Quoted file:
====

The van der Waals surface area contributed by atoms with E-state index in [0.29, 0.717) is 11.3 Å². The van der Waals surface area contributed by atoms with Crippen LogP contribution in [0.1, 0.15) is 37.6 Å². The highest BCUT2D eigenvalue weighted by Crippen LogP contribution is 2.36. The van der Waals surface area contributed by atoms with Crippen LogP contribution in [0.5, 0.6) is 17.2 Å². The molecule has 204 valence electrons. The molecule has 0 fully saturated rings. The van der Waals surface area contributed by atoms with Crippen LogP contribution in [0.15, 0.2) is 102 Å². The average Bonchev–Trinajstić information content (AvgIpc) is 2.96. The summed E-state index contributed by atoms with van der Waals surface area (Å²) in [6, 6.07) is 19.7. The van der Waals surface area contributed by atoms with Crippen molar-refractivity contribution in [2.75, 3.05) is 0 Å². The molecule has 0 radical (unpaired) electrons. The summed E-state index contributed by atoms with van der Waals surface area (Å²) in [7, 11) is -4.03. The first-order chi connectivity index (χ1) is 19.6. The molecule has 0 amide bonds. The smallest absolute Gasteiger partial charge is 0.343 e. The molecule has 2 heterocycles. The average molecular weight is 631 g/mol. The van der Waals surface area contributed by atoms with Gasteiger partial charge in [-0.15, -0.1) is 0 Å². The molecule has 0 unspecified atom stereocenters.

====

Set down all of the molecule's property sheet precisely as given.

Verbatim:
The van der Waals surface area contributed by atoms with E-state index in [0.29, 0.717) is 11.3 Å². The van der Waals surface area contributed by atoms with Crippen LogP contribution in [0.1, 0.15) is 37.6 Å². The highest BCUT2D eigenvalue weighted by Crippen LogP contribution is 2.36. The van der Waals surface area contributed by atoms with Crippen LogP contribution in [0.5, 0.6) is 17.2 Å². The molecule has 204 valence electrons. The molecule has 0 fully saturated rings. The van der Waals surface area contributed by atoms with Crippen LogP contribution in [0.15, 0.2) is 102 Å². The average Bonchev–Trinajstić information content (AvgIpc) is 2.96. The summed E-state index contributed by atoms with van der Waals surface area (Å²) in [6, 6.07) is 19.7. The van der Waals surface area contributed by atoms with Crippen molar-refractivity contribution in [2.75, 3.05) is 0 Å². The molecule has 0 radical (unpaired) electrons. The summed E-state index contributed by atoms with van der Waals surface area (Å²) in [7, 11) is -4.03. The first-order chi connectivity index (χ1) is 19.6. The molecule has 0 amide bonds. The smallest absolute Gasteiger partial charge is 0.343 e. The molecule has 2 heterocycles. The average molecular weight is 631 g/mol. The van der Waals surface area contributed by atoms with Gasteiger partial charge in [-0.15, -0.1) is 0 Å². The molecule has 0 unspecified atom stereocenters.